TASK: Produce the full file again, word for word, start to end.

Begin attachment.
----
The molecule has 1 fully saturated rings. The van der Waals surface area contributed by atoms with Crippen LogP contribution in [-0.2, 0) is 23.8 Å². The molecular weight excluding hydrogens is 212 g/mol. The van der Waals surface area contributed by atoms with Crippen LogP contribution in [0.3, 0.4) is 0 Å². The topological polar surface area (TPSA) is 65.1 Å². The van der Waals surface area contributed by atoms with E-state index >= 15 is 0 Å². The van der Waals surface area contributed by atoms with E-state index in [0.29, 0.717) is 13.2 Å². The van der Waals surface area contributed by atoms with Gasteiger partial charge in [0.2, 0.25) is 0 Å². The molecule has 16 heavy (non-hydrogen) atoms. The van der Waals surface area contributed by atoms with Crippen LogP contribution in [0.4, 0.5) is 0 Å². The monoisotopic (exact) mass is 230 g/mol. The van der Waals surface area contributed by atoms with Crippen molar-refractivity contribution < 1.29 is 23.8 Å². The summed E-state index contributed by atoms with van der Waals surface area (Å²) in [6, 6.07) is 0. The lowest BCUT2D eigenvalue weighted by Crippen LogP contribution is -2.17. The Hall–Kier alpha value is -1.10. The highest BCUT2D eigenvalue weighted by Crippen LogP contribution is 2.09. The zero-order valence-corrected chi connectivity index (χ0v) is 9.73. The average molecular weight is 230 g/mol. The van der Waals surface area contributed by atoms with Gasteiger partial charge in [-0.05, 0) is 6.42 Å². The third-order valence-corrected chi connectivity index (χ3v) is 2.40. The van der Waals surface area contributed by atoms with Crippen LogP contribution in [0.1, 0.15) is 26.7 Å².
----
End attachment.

The molecule has 1 fully saturated rings. The van der Waals surface area contributed by atoms with Crippen LogP contribution in [-0.2, 0) is 23.8 Å². The molecular weight excluding hydrogens is 212 g/mol. The van der Waals surface area contributed by atoms with Crippen LogP contribution in [0.3, 0.4) is 0 Å². The topological polar surface area (TPSA) is 65.1 Å². The van der Waals surface area contributed by atoms with E-state index >= 15 is 0 Å². The van der Waals surface area contributed by atoms with E-state index in [0.29, 0.717) is 13.2 Å². The van der Waals surface area contributed by atoms with Gasteiger partial charge in [0.2, 0.25) is 0 Å². The molecule has 16 heavy (non-hydrogen) atoms. The van der Waals surface area contributed by atoms with Crippen LogP contribution in [0.4, 0.5) is 0 Å². The monoisotopic (exact) mass is 230 g/mol. The van der Waals surface area contributed by atoms with Crippen molar-refractivity contribution < 1.29 is 23.8 Å². The summed E-state index contributed by atoms with van der Waals surface area (Å²) in [6, 6.07) is 0. The lowest BCUT2D eigenvalue weighted by Crippen LogP contribution is -2.17. The Hall–Kier alpha value is -1.10. The highest BCUT2D eigenvalue weighted by Crippen LogP contribution is 2.09. The zero-order valence-corrected chi connectivity index (χ0v) is 9.73. The average molecular weight is 230 g/mol. The van der Waals surface area contributed by atoms with Gasteiger partial charge in [-0.05, 0) is 6.42 Å². The third-order valence-corrected chi connectivity index (χ3v) is 2.40. The van der Waals surface area contributed by atoms with Crippen LogP contribution in [0.1, 0.15) is 26.7 Å².